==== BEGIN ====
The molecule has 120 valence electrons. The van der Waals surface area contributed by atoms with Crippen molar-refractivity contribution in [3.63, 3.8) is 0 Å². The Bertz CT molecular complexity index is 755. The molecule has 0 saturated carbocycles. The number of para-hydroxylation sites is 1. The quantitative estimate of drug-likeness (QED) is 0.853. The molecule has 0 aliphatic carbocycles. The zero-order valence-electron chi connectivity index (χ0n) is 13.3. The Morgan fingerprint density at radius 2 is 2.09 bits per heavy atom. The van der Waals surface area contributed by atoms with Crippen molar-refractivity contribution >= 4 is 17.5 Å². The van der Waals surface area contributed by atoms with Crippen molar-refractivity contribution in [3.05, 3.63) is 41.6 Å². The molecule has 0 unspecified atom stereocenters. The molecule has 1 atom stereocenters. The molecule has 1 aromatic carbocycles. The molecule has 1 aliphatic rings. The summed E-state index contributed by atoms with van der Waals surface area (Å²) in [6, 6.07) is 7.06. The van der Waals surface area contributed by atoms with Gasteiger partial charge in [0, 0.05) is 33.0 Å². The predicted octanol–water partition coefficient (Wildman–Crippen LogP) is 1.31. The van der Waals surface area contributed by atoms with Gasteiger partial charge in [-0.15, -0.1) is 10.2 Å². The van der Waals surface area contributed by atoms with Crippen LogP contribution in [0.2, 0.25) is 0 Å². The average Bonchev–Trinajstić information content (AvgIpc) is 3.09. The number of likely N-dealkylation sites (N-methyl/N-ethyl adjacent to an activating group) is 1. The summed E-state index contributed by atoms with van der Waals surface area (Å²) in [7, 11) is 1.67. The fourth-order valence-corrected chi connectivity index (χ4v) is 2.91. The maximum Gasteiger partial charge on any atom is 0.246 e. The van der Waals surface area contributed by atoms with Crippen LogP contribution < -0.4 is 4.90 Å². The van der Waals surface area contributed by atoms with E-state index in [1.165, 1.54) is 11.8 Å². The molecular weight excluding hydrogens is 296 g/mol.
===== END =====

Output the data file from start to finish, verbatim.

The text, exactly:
The molecule has 120 valence electrons. The van der Waals surface area contributed by atoms with Crippen molar-refractivity contribution in [3.63, 3.8) is 0 Å². The Bertz CT molecular complexity index is 755. The molecule has 0 saturated carbocycles. The number of para-hydroxylation sites is 1. The quantitative estimate of drug-likeness (QED) is 0.853. The molecule has 0 aliphatic carbocycles. The zero-order valence-electron chi connectivity index (χ0n) is 13.3. The Morgan fingerprint density at radius 2 is 2.09 bits per heavy atom. The van der Waals surface area contributed by atoms with Crippen molar-refractivity contribution >= 4 is 17.5 Å². The van der Waals surface area contributed by atoms with Crippen molar-refractivity contribution in [3.05, 3.63) is 41.6 Å². The molecule has 0 unspecified atom stereocenters. The molecule has 1 atom stereocenters. The molecule has 1 aromatic carbocycles. The molecule has 1 aliphatic rings. The summed E-state index contributed by atoms with van der Waals surface area (Å²) in [6, 6.07) is 7.06. The van der Waals surface area contributed by atoms with Gasteiger partial charge in [0, 0.05) is 33.0 Å². The predicted octanol–water partition coefficient (Wildman–Crippen LogP) is 1.31. The van der Waals surface area contributed by atoms with Gasteiger partial charge in [-0.15, -0.1) is 10.2 Å². The van der Waals surface area contributed by atoms with Crippen LogP contribution in [0.2, 0.25) is 0 Å². The average Bonchev–Trinajstić information content (AvgIpc) is 3.09. The number of likely N-dealkylation sites (N-methyl/N-ethyl adjacent to an activating group) is 1. The summed E-state index contributed by atoms with van der Waals surface area (Å²) in [7, 11) is 1.67. The fourth-order valence-corrected chi connectivity index (χ4v) is 2.91. The maximum Gasteiger partial charge on any atom is 0.246 e. The van der Waals surface area contributed by atoms with Crippen LogP contribution < -0.4 is 4.90 Å². The van der Waals surface area contributed by atoms with E-state index in [1.165, 1.54) is 11.8 Å². The molecular weight excluding hydrogens is 296 g/mol.